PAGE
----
x0x IN THE FOOTHILLS OF KOCADAG
By Emrah Ozkok
Travelling north from the town of izmit towards the Black Sea, a great
mountain rises in the distance, its mysteries concealed behind cloudy
peaks, deep echoing gorges, and thick wild forests. The ancient and
almost forgotten road from izmit to Istanbul's eastern district of
Uskudar leads to KocadaG, winding its way through pine and oak forest.
In the mountaindI foothills lie many secret gardens awaiting
discovery. This was the road used for centuries by caravans carrying
goods from Asia into Europe, and by armies on campaigns of conquest.
From Istanbul it passes Omerli Dam and the village of Molla Fenari
near Gebze, before reaching izmit. In each season KocadaG casts a
different coloured shadow over this old road as it wends its way
through the green depths of the forest. The mountain extends from
Sevindikli to the coastal town of AGva, and in its foothills nestle
villages and towns which have been here for long centuries. First
among those which visitors should not miss is the village of Kutluca,
which combines scenic beauty with ruins dating from Roman, Genoese and
Carved inscriptions describing the accession of the Emperor Antonious
and statues discovered in fields on the villagsr outskirts are now
exhibited in izmit Museum. Tumuli in the nearby woods and village
cemetery, picturesque old cottages and a cheese factory, and an old
stone bridge thought to have been built by the Genoese can be seen
The Kocadere River flows beneath this bridge and on through a valley
thickly wooded with evergreen boxwood trees, whose fine-grained hard
timber is carved into spoons by local people. As the river advances
towards the sea at AGva it flows ever more rapidly, swollen by streams
rising high on the mountain. Exploring the green unspoilt course of
this river, whose water is as clear as an aquarium and home to
numerous fish, is a delightful way to spend the day.
If you continue on from Kutluca towards KocadaG, you come first to the
village of BIcakcIlar, whose inhabitants are of Yoruk nomad descent,
and then to Calkoy. Beyond these villages the forest becomes ever more
impenetrable. Nestling deep in the forest above Calkoy is the mineral
spring of Dumbuldek, whose waters are beneficial for those with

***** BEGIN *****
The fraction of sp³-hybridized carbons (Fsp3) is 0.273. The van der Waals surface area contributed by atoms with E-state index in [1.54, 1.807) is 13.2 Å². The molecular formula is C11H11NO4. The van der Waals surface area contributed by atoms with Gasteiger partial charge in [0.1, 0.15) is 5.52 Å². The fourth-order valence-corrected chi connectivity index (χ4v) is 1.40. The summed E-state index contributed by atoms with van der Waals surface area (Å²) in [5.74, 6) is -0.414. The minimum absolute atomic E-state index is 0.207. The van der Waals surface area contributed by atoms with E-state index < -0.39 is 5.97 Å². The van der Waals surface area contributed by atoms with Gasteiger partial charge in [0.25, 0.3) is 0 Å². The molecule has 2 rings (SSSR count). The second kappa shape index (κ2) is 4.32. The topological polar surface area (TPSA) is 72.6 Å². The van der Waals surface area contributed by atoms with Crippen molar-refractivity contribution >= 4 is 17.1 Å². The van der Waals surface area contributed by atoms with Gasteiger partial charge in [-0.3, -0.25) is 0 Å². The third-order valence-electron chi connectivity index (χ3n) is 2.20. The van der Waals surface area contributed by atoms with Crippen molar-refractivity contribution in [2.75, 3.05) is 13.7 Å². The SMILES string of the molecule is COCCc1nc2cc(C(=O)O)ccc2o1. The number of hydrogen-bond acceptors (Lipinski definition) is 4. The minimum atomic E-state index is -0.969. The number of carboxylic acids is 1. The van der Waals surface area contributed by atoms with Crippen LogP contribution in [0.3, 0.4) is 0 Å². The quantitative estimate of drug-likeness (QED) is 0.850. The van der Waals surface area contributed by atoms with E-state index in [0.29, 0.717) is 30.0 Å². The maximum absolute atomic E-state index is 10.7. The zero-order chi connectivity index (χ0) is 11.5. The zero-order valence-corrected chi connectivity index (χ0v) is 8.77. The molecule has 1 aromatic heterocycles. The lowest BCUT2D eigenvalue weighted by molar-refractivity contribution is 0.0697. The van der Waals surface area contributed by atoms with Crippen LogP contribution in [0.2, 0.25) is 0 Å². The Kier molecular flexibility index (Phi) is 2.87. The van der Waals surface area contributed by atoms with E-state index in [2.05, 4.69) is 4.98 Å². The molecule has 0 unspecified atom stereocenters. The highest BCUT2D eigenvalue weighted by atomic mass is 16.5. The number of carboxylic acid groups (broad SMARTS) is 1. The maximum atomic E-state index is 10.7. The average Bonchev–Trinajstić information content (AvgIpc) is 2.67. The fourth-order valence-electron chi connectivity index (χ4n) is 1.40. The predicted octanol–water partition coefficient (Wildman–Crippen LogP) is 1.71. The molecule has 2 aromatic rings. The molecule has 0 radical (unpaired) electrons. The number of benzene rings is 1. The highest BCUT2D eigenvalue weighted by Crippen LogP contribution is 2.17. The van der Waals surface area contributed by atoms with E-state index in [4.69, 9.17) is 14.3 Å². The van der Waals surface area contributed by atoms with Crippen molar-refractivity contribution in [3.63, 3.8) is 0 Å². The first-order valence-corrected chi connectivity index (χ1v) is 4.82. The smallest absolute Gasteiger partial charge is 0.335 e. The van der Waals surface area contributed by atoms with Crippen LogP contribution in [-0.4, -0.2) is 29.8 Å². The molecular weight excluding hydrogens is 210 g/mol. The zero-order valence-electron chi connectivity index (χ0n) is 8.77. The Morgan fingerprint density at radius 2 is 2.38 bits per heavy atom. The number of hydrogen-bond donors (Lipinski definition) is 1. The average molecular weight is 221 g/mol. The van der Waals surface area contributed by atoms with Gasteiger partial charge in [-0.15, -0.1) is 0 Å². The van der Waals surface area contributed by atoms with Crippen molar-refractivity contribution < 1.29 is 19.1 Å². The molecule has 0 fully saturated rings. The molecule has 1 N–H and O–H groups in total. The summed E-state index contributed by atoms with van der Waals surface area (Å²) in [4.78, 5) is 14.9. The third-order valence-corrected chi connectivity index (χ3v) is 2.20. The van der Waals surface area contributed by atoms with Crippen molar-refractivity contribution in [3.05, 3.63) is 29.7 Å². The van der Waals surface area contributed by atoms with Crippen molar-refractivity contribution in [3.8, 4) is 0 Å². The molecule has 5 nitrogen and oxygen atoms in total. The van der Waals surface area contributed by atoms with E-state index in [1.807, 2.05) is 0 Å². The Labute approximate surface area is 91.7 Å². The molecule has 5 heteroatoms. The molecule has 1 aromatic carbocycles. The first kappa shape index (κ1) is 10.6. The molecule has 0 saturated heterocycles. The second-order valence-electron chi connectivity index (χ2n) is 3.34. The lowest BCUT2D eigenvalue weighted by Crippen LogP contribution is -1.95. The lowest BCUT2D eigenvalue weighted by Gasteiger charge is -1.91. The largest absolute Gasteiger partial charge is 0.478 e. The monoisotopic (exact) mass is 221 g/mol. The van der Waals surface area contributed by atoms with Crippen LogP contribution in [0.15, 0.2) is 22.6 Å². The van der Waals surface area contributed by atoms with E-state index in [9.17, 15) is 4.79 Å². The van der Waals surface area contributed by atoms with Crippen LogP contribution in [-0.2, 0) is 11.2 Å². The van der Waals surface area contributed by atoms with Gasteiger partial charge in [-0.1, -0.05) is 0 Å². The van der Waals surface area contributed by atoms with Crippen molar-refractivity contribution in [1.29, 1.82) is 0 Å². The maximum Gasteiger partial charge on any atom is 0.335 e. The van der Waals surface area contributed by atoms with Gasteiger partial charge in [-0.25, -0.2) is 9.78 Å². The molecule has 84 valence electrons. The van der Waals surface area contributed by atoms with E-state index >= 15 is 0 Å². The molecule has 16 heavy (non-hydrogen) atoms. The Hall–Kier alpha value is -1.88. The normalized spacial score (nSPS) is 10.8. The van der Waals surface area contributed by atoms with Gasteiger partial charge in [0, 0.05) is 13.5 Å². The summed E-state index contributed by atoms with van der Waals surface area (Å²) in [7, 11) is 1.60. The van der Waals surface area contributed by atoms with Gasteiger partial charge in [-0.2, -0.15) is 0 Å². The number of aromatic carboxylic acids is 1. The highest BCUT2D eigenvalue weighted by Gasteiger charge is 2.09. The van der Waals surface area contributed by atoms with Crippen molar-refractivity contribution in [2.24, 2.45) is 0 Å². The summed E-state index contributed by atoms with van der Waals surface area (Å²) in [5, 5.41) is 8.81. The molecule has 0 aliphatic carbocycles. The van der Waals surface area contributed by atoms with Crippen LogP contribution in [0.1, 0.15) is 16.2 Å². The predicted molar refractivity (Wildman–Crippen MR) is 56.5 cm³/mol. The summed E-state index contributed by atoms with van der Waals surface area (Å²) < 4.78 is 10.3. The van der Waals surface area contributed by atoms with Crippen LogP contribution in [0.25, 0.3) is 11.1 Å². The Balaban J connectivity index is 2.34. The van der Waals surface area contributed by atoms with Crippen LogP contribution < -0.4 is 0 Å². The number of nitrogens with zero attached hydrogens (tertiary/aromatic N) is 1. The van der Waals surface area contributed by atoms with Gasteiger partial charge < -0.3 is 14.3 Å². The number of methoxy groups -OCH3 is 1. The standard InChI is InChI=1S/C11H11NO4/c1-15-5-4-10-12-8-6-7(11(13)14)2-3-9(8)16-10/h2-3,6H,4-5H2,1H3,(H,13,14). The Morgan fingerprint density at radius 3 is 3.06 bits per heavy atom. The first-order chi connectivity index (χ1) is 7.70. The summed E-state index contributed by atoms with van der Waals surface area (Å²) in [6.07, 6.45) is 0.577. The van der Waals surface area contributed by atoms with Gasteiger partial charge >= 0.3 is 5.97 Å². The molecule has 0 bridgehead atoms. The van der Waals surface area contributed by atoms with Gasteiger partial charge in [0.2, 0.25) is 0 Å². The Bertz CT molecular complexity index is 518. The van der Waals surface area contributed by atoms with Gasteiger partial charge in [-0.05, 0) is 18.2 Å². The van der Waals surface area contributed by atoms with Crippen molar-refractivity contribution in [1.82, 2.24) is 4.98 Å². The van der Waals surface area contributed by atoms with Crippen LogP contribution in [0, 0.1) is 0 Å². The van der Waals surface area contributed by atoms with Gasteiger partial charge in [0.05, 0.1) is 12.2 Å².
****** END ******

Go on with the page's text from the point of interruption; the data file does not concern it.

stomach complaints. Nearby the spring is a restaurant. The jungle-like
forest in this area consists of huge beeches, chestnuts and lindens,
through which are beautiful walks for the energetic and agile. Roe
deer are numerous in the forest of KocadaG, and local shepherds say
that they never hunt these animals because of the affectionate way
they gaze with their beautiful eyes at the human beings they
encounter. There are still places on KocadaG where people never set
foot, and so wildlife abounds here, including wild boar, jackals,
hares and bears.
If you follow the course of streams heading for AGva, you come to
confluences where two streams meet, and the most scenic of such points
is that between the villages of Dikenli and TepemanayIr. As their
water volume increases the streams begin to shape the landscape,
carving out marble blocks and hills with the skill of a sculptor.
Walking along this valley, following ancient paths, you come to the
village of HacIlar, where you can buy local charcoal and eggs. Just
downhill from the village is Kemikli Cave and Sarpdere Falls.
A small stream runs through the cave, which boasts both stalagmites
and stalactites. It is known only to local people and a few dedicated
cavers, for whom unexplored caves are an irresistible challenge. The
Sarpdere River and its waterfall are stunningly photogenic, and the
sight will remain impressed on your memory for a long time to come.
With its valleys, forests, waterfalls and secret gardens, KocadaG is a
natural wonderland. As spring approaches, this is the time to explore
the beauties of this mountain, pursuing a madcap bee intoxicated by
the return of flowers and scented breezes.
* Emrah Ozkok is a photographer